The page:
As the race snakes dished out the pain to each other, a couple of the teams and a few of the more sensible solo riders sat up and let them go. We soon found ourselves in the esteemed company of Jeannie and Martin Dreyer, as well as some of the top endurance riders in South Africa. I've always been a fan of the tortoise approach to long distance riding, and having that reinforced by the riders around us gave me hope that I might make the first checkpoint before the wheels fell off. Given the list of achievements the Dreyers share between them, it was rather odd that they took a wrong turn and vanished from our sight for the next 10 hours. We weren't sure what was worse - trying to chase them down, or being chased down by them. It did however give us a renewed urgency at the water and check points. I usually ignore Captain Chaos's harassment and take my time, making sure I'm thoroughly refuelled and ready to go. This year our stops were up there with Formula One race cars!

Frantic light replacement
The greatest pity about this race is that we ride in some of the most scenic surroundings in the complete darkness. If it isn't in the small puddle of light in front of you, it doesn't exist. Sometimes you can smell it, and sometimes you can hear it, but that is the only hint you have that a world exists outside of the light. Occasionally we'd be treated to some visitors - we saw a few rabbits, a mouse or two, and Captain Chaos encountered a snake which he expertly bunny hopped. And sometimes we'd see things that weren't really there at all - stars and cell phone masts looked like riders way above us at the top of figmental climbs, road signs varied from oncoming traffic to giant wild animals, and I greeted more than one fence post that I thought looked like a spectator or marshal.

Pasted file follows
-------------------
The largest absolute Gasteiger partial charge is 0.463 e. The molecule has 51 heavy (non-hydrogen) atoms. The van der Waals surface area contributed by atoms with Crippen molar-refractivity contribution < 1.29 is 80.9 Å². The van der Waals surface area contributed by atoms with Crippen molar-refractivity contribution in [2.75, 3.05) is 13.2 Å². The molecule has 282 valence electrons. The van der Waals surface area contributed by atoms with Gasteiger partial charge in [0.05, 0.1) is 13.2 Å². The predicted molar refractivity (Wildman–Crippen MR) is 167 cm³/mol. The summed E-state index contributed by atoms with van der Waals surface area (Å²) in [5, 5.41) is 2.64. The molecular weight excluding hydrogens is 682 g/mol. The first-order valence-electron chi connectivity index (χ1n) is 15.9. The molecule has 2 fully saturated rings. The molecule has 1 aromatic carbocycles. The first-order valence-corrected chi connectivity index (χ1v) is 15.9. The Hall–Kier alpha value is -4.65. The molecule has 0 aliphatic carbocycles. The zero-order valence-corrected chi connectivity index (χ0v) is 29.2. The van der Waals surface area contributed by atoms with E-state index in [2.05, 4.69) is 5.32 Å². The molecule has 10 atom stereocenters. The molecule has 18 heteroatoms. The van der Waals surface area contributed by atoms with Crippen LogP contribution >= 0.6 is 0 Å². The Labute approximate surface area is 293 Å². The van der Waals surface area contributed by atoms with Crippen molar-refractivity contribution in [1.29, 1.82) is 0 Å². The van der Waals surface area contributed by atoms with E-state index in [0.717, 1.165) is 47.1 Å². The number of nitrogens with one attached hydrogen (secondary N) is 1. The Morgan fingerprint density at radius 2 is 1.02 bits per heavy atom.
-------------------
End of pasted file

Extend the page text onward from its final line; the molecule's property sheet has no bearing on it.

Spot the roadies wheelsucking the tandem
This race can never be won in the first 200 kilometres, but it certainly can be lost. While conservative riding, a proven nutritional plan, and some mental fortitude will get you quite far, sometimes you need a little luck too. As we left the first check point, Captain Craig broke a chain. Trying to fix a chain at the best of times is a rather fiddly hit and miss operation, and with cold fingers and minimal light is as tedious as watching the South African cricket team mount a run chase. Fortunately, we had our mechanical within sight of the check point, and were able to fix the chain in the blink of an eye, thanks to the light of a nearby Toyota Hilux's headlights. Thanksfully, that was the sum total of our bad luck.